I had no idea that Gerry struggled with his mental health and as far as I’m aware he never told anyone. It seems futile to try and describe the depth of devastation and disorientation felt by a family unused to expressing or discussing emotion, so instead I will focus on the only silver lining. More than anything ever could, it impressed upon me the vital need to raise awareness of mental health issues in order that people may recognise symptoms within themselves and to feel that it is okay to ask for help. The weight of carrying anxiety or depression alone is dangerously isolating; the crippling sense of alienation can, in my experience, only be made bearable through the understanding of others. It is not about validation so much as being able to be open and honest about your own behaviour or emotions so that you might benefit from the empathy, rather than the judgement of the people around you.
This is why it is so important for stories to be told and shared: not in order to draw attention to oneself or to ‘make a fuss’, but so that another might recognise a part of themselves in another’s story, that they might draw reassurance, strength, a sense of not being in it alone.
The most important lesson I learnt from the death of my cousin has been to look outside of myself to share and discuss why I’m not feeling okay rather than to turn inwards upon myself in order to hide it. It gave me the push I needed to go to the doctor and get my heart rate tested, to feel justified in admitting the insomnia and panic attacks to a medical professional. This was beneficial in and of itself; simply feeling as though I was taking matters into my own hands gave me back a certain sense of control, and I could pacify myself in the night knowing that my heart racing was due to the anxiety rather than the multiple heart complications I had convinced myself I had. I was, however, quite astonished to be offered a prescription for antidepressants after a chat with my GP which lasted all of five minutes. While I was tempted to take him up on the offer, I wasn’t sure that I wanted to replace former dysfunctional drug dependence with another kind. While I am without doubt that many people benefit and rely on the use of antidepressants, I felt that on this occasion I was merely being offered the option that would get me out of the overcrowded surgery the quickest.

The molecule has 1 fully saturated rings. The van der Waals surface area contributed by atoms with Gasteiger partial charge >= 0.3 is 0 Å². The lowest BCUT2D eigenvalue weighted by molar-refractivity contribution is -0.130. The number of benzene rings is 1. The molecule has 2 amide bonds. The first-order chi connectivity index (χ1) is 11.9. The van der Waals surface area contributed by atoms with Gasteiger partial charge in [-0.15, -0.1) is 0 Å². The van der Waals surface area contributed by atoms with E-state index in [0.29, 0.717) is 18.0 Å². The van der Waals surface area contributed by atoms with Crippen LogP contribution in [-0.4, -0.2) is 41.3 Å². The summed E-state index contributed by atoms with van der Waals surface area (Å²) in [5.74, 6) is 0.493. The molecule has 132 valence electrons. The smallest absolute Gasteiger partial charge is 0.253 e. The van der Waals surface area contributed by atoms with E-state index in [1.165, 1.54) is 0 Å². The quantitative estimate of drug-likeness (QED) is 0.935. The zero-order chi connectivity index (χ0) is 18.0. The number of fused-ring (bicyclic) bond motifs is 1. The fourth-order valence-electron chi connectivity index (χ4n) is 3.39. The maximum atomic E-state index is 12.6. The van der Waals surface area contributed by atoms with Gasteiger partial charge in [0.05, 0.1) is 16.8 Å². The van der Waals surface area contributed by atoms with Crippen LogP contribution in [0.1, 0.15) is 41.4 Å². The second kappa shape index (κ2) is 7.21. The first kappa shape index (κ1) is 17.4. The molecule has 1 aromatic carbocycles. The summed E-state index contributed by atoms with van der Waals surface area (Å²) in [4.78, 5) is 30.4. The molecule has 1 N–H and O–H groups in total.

My own journey has been made easier by employing simple solutions, such as discussion with friends who have their own mental health struggles or a family member ready to lend an empathetic ear to a much-needed rant. Making a conservative effort to force myself to leave the house for a walk or to practise yoga, along with an improved diet has helped enormously. Writing a diary before bed has given me an outlet for all the conflicting emotions and thoughts that keep me awake at night, allowing me to reflect on my thoughts in a way that is impossible when they’re racing around my head at breakneck speed. These lifestyle changes have allowed me to do things which, five years ago, I could only dream of having the courage to do, and I heard about all of them through talking to other people who also suffer from anxiety. I’m not sure that any struggle with mental health is as simple as finding a ‘cure’; there are peaks and troughs in any given day, week, or year – but not having to try to anticipate and deal with the lows alone makes their onset a great deal less terrifying.
In relative terms my own struggle with anxiety is made up of small battles with myself, seemingly inconsequential to the people around me, but it is not the magnitude of the struggle that is really important. What’s important is the acknowledgement that no level of mental illness should be denigrated or trivialised in order to make the rest of society more comfortable. I don’t suppose to have any real answers or wisdom on the topic of mental health other than to state that it’s okay to not feel okay, and hope that someone believes it.
This blog was submitted anonymously.